can close us out. Oh, that’s a good one. I I write in the book about Bruce Springsstein, And he talks about this idea of being an ancestor or a ghost. Right? He’s like, are you going to deal with the pain and the struggles and problems and generational issues of your family and let it stop with you and help your kids sort of transcend that, or are you going to not just perpetrate it on them, but sort of haunt and hover over them?
  • Speaker 3
    0:59:26

    And I think he’s a fascinating guy. I mean, there’s not rock stars don’t have a great track record of raising great kids. One of his kids is, like, an Olympic equestrian and the other just became, like, a New York City firefighter. Like, it seems like he did a pretty good job. He’s been married to the same woman the whole time.
  • Speaker 3
    0:59:45

    You never know. You could bankrupt yourself speculating on what people are like in their private lives. But I I’m always inspired when somebody who came from shitty circumstances does a half decent job at a thing that nobody really showed them how to do. JBL?
  • Speaker 1
    1:00:00

    You know what? I’ll pat myself on the back. I’ll tell you about my single greatest moment of parenting.
  • Speaker 3
    1:00:04

    Right.
  • Speaker 1
    1:00:05

    So my oldest I
  • Speaker 2
    1:00:06

    love that.
  • Speaker 1
    1:00:07

    My oldest plays bass all. And when he was eleven, I wound up as a guest coach for the day for Little League. And so I’m just, you know, I’m following what coach Corey gave me to do and my kid is pitching and he hits a kid in the head with a pitch. It’s the first time he’s ever done this this kid goes down like a sack of flour. It is a horrifying moment.
  • Speaker 1
    1:00:30

    You know, both coaches me and the other coach sprint out of the dugout. Kid is knocked out. He wants to go to the emergency room. Everything’s fine. You know, the the end of the story is this other kid is fine, but it’s a terrible moment.
  • Speaker 1
    1:00:41

    And after about twenty minutes, the game finally gets back on and the ump says, play ball and I look out and my kid is standing on the mound sort of So I call time, I walk out, and I see he’s crying. And he says, hey, dad. I I can’t do this anymore. I don’t ever wanna pitch again. I cannot hurt somebody like that again.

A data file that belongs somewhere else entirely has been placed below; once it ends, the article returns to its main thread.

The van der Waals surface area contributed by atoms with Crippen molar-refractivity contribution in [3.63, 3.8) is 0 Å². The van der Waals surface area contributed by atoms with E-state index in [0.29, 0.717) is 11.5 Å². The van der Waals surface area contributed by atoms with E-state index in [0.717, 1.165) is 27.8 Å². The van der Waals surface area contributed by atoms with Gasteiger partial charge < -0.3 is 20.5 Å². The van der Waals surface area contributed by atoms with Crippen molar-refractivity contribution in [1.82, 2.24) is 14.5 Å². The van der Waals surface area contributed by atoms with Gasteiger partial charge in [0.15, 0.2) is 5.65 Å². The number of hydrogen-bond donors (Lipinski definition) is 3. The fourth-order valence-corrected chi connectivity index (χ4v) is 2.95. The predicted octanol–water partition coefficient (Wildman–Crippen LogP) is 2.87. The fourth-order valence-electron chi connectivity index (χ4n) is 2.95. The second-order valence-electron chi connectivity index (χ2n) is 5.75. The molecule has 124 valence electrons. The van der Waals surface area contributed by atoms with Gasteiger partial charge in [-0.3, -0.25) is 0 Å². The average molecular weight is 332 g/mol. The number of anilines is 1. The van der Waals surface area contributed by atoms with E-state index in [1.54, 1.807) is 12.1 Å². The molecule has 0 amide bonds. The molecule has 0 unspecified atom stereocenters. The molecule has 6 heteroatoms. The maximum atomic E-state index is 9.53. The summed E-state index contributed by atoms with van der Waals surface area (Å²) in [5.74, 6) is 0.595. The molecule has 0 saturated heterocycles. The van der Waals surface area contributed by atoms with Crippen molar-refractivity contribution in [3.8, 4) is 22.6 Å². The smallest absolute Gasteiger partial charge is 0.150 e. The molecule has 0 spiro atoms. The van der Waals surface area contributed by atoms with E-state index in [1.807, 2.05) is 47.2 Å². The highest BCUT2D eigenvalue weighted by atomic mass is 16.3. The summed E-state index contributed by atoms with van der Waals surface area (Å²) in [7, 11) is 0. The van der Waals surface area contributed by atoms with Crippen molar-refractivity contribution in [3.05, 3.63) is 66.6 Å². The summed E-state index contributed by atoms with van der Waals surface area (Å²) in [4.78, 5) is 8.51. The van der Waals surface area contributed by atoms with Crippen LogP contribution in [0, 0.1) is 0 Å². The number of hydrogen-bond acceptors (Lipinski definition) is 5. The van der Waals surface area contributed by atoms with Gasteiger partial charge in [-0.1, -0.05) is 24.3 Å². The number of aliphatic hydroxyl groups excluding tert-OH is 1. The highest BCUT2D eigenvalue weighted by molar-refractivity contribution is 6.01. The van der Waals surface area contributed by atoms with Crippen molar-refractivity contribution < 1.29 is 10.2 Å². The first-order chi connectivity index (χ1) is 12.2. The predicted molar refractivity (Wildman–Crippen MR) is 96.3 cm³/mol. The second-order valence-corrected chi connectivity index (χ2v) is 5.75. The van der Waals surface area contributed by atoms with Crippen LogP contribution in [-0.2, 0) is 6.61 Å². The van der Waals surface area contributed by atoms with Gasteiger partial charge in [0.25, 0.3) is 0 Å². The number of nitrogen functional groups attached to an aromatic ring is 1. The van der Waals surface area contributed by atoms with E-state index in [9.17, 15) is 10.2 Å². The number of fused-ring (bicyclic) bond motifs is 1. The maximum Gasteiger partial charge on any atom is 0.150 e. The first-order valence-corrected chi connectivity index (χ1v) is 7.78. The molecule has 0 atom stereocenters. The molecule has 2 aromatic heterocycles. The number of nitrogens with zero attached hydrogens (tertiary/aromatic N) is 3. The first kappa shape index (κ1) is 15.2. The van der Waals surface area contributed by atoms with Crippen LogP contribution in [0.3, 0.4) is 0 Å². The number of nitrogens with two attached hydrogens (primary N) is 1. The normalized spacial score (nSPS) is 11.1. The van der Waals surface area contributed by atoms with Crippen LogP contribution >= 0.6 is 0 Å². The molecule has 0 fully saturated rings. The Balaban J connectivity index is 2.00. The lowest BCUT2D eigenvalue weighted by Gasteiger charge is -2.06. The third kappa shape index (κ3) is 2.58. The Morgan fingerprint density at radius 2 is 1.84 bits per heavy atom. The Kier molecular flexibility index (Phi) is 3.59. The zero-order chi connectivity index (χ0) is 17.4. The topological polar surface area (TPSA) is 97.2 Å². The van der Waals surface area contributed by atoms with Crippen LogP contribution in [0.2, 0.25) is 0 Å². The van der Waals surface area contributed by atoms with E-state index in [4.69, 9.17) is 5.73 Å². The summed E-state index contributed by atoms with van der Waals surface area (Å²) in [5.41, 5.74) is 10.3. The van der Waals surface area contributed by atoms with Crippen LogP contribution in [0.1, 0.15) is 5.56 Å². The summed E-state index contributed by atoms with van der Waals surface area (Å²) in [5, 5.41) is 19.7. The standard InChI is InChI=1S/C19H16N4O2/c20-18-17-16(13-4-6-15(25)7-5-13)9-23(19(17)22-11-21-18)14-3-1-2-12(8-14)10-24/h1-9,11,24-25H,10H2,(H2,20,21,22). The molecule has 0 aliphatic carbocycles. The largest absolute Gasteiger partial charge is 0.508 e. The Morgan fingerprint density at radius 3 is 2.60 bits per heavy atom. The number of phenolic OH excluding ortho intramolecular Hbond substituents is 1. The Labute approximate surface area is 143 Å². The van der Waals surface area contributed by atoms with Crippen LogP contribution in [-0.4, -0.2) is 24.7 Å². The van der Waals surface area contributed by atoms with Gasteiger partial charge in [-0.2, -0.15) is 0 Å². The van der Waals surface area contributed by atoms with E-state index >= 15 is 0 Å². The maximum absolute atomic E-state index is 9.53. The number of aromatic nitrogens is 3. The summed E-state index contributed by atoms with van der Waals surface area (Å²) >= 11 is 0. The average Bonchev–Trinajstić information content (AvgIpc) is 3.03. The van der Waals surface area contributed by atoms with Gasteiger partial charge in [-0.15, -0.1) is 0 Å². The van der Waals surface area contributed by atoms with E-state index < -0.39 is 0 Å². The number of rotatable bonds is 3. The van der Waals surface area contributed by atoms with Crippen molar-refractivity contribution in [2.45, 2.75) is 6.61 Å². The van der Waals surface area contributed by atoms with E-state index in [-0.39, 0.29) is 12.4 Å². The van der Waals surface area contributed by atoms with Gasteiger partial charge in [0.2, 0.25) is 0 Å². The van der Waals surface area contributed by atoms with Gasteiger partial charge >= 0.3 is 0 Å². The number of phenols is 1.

• Speaker 1
    1:01:01

    I said to him, buddy, listen. You got a job to do here, and your job is to just get your team through this inning. That’s all you have to do. They’re counting on you to do that. I said, and we have a Mercy role here.
  • Speaker 1
    1:01:12

    You can just walk the next seven batters. That’ll get them to five runs and then it’s done. Right? This is But you can do this because, you know, like, this is kinda your job and they depend on you, and and it’s gonna be okay. Right?
  • Speaker 1
    1:01:24

    And there’s and then I sort of, like, looked at them and I was like, there’s crying in baseball and realize they had no fucking idea what I was talking about because he’s eleven years old and he’s never seen Bulwark. Or sorry, league of their own rather. So, you know, when
  • Speaker 2
    1:01:36

    I Yeah.
  • Speaker 1
    1:01:37

    And so, you know, I slapped him on the ass and, you know, jaunt it back to the dugout, and he stood out there and he and he finished the inning. And came off and and everything was fine and moved on and I think that became the genesis of my kid. He’s a very good pitcher. He’s a great fucking teammate. Like, he is a great great.
  • Speaker 1
    1:01:58

    He’s like, you know, on every team, he is the kid that everybody loves and he’s the guy who’s always talking guys up and I think that was the genesis of him taking sort of, you know, like leadership role in club stuff seriously. And so I crushed that one there. I’m a bad parent many other ways, but I did crush that one.
  • Speaker 2
    1:02:17

    Great job. There’s a I love that. I don’t know which delic virtue that is, wisdom, courage, justice, or temperance? That’s all
  • Speaker 3
    1:02:24

    of them.
  • Speaker 2
    1:02:24

    It’s all four. It’s been so good, Ryan. I apologize for keeping me a little bit over. Thank you so much for doing My Bizarro alter ego down in Bastrop. If you find yourself in Austin, go to the painted porch, go visit Ryan.
  • Speaker 2
    1:02:37

    Don’t go visit Elon Musk new monstrosity that he’s building down the road. It’s a wonderful store. Go buy his books. We’ll see you back here on Wednesday for the normal next level. Thank you all.
  • Speaker 2
    1:02:49

    See you next time. Peace. Yep.